Category: Writing Systems

How different is the modern Greek alphabet from the ancient one? Other than the fact that ancient Greek had only capital letters, does the alphabet also contain letters that modern Greek speakers do not use?

By: | Post date: 2017-08-18 | Comments: 2 Comments
Posted in categories: Ancient Greek, Writing Systems

In antiquity, every city had its own variant of the Greek alphabet; they varied not only on shape of letter, but also on which letters they used. Athens undertook a spelling reform in 403 BC, under the archonship of Eucleides, which adopted the Milesian variant of the Ionian alphabet, including the letters eta and omega. […]

Why are there ancient, long extinct scripts (e.g. cuneiform) in Unicode?

By: | Post date: 2017-08-14 | Comments: No Comments
Posted in categories: Other Languages, Writing Systems

https://unicode-table.com/en/blocks/cuneiform/ I’m going to put in a less popular answer: Because they can. Yes, there is research ongoing on extinct scripts, and scholars should be able to exchange texts in those scripts. The thing is, scholars usually exchange Sumerian, Old Egyptian, Mayan etc texts not in the original scripts, but in transliteration. The scholars are […]

Why doesn’t Judeo-Spanish use the letter Ñ?

By: | Post date: 2017-07-30 | Comments: No Comments
Posted in categories: Other Languages, Writing Systems

Clyde Thogmartin is right in his answer that traditionally Judeo-Spanish is written in Hebrew (with the quite icky trigraph <ניי> for [ɲ]). But more to the point, even when it is written in Latin script, people writing it usually make a point of not using Spanish orthography: they are putting distance between their language and […]

What is a better way of representing the /ʔ/ and /ʕ/ sounds than apostrophes or other punctuation marks?

By: | Post date: 2017-07-25 | Comments: No Comments
Posted in categories: Other Languages, Writing Systems

I’m going to take a long time to say “none”. Glottal stop – Wikipedia The most common convention in Latin script is indeed to use apostrophe; and the disadvantage of the apostrophe is that it’s easy to miss, easy to conflate with a quotation mark, and it doesn’t look like a “real” letter. The same […]

Is it possible to use the ancient Gothic alphabet to write in English?

By: | Post date: 2017-07-25 | Comments: No Comments
Posted in categories: Other Languages, Writing Systems

https://en.wikipedia.org/wiki/Gothic_alphabet One might argue that the phonological inventory of Gothic is a spectacularly bad match for that of Modern English. But then again, so was the phonological inventory of Latin. I think you can, so long as you hold your nose and write vowels as a one to one match with Modern English; you’re not […]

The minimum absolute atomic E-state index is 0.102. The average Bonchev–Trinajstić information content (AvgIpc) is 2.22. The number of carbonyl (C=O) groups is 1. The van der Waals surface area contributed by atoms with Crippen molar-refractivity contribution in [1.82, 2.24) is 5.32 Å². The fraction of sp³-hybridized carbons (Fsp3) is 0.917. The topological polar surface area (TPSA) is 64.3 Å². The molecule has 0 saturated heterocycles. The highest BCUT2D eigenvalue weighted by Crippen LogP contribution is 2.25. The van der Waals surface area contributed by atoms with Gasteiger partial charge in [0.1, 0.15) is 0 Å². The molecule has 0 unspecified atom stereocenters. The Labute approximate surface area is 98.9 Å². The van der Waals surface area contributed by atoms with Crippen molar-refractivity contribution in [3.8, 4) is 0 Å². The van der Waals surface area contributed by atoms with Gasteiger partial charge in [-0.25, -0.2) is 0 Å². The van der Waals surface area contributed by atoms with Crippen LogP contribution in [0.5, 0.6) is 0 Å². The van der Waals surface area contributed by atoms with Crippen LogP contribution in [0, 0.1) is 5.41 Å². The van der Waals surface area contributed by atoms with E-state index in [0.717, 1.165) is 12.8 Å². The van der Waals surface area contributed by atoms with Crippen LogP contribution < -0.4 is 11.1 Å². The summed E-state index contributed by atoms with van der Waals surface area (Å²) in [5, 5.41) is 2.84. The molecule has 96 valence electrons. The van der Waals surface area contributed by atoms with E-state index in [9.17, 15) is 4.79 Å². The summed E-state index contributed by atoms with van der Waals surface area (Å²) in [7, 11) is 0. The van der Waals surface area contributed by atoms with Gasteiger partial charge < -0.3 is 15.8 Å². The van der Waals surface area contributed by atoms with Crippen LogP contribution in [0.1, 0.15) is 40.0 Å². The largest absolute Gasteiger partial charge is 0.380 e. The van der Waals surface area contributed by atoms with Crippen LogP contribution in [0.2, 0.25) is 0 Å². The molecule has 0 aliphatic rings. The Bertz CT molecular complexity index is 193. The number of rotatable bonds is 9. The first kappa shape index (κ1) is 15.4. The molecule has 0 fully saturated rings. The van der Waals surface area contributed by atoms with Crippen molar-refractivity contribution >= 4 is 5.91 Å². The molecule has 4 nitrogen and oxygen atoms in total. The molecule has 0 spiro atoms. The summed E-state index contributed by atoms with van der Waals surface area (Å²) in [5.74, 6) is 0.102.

Did ASCII and other character sets change the way people think about characters or letters?

By: | Post date: 2017-07-21 | Comments: No Comments
Posted in categories: English, Writing Systems

Nice question! I believe that they have, though this is kind of speculative. ASCII and charsets have cemented the notion of a fixed repertoire of characters available to a language or a context. Specialist printers beforehand did have a little wiggleroom in making up characters for specialist purposes–various iterations of sarcasm marks, one-off diacritics or […]

How could Byzantine writers re-introduce the subscript iota and the breathings, which were long gone at the time?

By: | Post date: 2017-07-15 | Comments: No Comments
Posted in categories: Mediaeval Greek, Writing Systems

From An introduction to Greek and Latin palaeography : Thompson, Edward Maunde, Sir, (1912), pp. 61–62, My summary: The breathings and accents were invented by Aristophanes of Byzantium, ca 200 BC—when the breathings and accents were still being pronounced. It is believed that they were promoted for the teaching of literary Greek, precisely because they […]

What do sophisticated, neutral, and unsophisticated typefaces from different writing systems look like?

By: | Post date: 2017-07-15 | Comments: No Comments
Posted in categories: Other Languages, Writing Systems

This is not the most sophisticated of answers; but one bugbear of all type designers outside of the Latin script (and Cyrillic, thanks to Peter the Great) is recent font kiddies slavishly copying the design of Latin fonts. Particularly serifs. Type designers in other scripts hate serifs. Serifs are a Latin thing; Peter the Great […]

Does the use of line breaks in text incentivize (critical) thinking?

By: | Post date: 2017-07-10 | Comments: No Comments
Posted in categories: General Language, Writing Systems

I think you could argue the reverse, if anything, though I still think that linebreaks are preferable anyway. Let me take an historical approach to this. We use space and punctuation and typography to chop up written discourse into digestible units. Once we have these units, we use our thinking to build up a model […]

Did ancient Greek scholars ever adapt Roman numerals?

By: | Post date: 2017-06-07 | Comments: No Comments
Posted in categories: Ancient Greek, Mediaeval Greek, Writing Systems

Greeks did not adopt Roman numerals, like, ever. (“Roman Numerals? We taught those beef eaters everything they know!”) Where the West uses Roman numerals, Greek continues to use Greek numerals; see examples in Nick Nicholas’ answer to Is it possible to shorten the ordinal numbers in modern Greek? I’m honestly not aware of any tradition […]

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